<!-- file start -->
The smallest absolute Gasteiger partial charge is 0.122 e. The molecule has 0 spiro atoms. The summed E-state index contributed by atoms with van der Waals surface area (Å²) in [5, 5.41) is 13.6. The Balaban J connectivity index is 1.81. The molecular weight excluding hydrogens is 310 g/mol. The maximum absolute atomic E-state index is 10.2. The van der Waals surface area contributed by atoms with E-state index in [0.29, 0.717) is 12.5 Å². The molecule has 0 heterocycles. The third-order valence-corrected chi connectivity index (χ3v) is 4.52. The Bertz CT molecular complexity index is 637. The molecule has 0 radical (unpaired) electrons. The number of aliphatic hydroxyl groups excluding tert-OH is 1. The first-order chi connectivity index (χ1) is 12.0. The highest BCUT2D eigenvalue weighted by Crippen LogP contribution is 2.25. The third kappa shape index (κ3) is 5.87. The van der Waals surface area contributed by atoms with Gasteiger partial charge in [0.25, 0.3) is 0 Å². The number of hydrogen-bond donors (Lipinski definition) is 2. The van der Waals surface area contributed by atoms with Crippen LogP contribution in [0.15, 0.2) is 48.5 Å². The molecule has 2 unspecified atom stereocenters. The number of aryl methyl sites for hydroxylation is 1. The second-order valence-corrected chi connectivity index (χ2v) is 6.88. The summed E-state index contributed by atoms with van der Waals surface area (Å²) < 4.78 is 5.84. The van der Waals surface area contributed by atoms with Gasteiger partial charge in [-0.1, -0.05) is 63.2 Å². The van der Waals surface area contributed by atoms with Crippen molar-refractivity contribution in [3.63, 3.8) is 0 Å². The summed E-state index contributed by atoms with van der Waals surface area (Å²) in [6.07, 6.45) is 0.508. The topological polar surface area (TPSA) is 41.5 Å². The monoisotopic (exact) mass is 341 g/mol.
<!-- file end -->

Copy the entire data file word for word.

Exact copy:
The smallest absolute Gasteiger partial charge is 0.122 e. The molecule has 0 spiro atoms. The summed E-state index contributed by atoms with van der Waals surface area (Å²) in [5, 5.41) is 13.6. The Balaban J connectivity index is 1.81. The molecular weight excluding hydrogens is 310 g/mol. The maximum absolute atomic E-state index is 10.2. The van der Waals surface area contributed by atoms with E-state index in [0.29, 0.717) is 12.5 Å². The molecule has 0 heterocycles. The third-order valence-corrected chi connectivity index (χ3v) is 4.52. The Bertz CT molecular complexity index is 637. The molecule has 0 radical (unpaired) electrons. The number of aliphatic hydroxyl groups excluding tert-OH is 1. The first-order chi connectivity index (χ1) is 12.0. The highest BCUT2D eigenvalue weighted by Crippen LogP contribution is 2.25. The third kappa shape index (κ3) is 5.87. The van der Waals surface area contributed by atoms with Gasteiger partial charge in [0.25, 0.3) is 0 Å². The number of hydrogen-bond donors (Lipinski definition) is 2. The van der Waals surface area contributed by atoms with Crippen LogP contribution in [0.15, 0.2) is 48.5 Å². The molecule has 2 unspecified atom stereocenters. The number of aryl methyl sites for hydroxylation is 1. The second-order valence-corrected chi connectivity index (χ2v) is 6.88. The summed E-state index contributed by atoms with van der Waals surface area (Å²) < 4.78 is 5.84. The van der Waals surface area contributed by atoms with Gasteiger partial charge in [-0.1, -0.05) is 63.2 Å². The van der Waals surface area contributed by atoms with Crippen molar-refractivity contribution in [3.63, 3.8) is 0 Å². The summed E-state index contributed by atoms with van der Waals surface area (Å²) in [6.07, 6.45) is 0.508. The topological polar surface area (TPSA) is 41.5 Å². The monoisotopic (exact) mass is 341 g/mol.